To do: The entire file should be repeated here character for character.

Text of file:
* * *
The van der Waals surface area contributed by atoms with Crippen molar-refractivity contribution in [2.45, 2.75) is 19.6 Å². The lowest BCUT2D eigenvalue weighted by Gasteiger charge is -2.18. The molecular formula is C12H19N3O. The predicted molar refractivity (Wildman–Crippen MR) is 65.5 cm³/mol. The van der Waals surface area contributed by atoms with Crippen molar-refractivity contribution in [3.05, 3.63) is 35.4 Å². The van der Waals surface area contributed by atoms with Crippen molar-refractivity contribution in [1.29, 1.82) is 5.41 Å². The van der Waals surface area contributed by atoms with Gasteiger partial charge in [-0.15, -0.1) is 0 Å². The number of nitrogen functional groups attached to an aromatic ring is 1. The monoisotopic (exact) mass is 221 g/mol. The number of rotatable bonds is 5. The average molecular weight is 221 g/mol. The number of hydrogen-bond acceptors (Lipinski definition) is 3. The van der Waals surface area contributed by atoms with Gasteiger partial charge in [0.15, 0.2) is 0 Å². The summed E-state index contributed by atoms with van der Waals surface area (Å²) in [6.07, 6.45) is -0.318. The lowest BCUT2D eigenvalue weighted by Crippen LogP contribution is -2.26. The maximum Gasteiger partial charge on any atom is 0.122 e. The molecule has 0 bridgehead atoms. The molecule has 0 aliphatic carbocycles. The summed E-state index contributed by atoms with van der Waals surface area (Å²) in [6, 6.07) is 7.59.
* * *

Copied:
The van der Waals surface area contributed by atoms with Crippen molar-refractivity contribution in [2.45, 2.75) is 19.6 Å². The lowest BCUT2D eigenvalue weighted by Gasteiger charge is -2.18. The molecular formula is C12H19N3O. The predicted molar refractivity (Wildman–Crippen MR) is 65.5 cm³/mol. The van der Waals surface area contributed by atoms with Crippen molar-refractivity contribution in [3.05, 3.63) is 35.4 Å². The van der Waals surface area contributed by atoms with Crippen molar-refractivity contribution in [1.29, 1.82) is 5.41 Å². The van der Waals surface area contributed by atoms with Gasteiger partial charge in [-0.15, -0.1) is 0 Å². The number of nitrogen functional groups attached to an aromatic ring is 1. The monoisotopic (exact) mass is 221 g/mol. The number of rotatable bonds is 5. The average molecular weight is 221 g/mol. The number of hydrogen-bond acceptors (Lipinski definition) is 3. The van der Waals surface area contributed by atoms with Gasteiger partial charge in [0.15, 0.2) is 0 Å². The summed E-state index contributed by atoms with van der Waals surface area (Å²) in [6.07, 6.45) is -0.318. The lowest BCUT2D eigenvalue weighted by Crippen LogP contribution is -2.26. The maximum Gasteiger partial charge on any atom is 0.122 e. The molecule has 0 bridgehead atoms. The molecule has 0 aliphatic carbocycles. The summed E-state index contributed by atoms with van der Waals surface area (Å²) in [6, 6.07) is 7.59.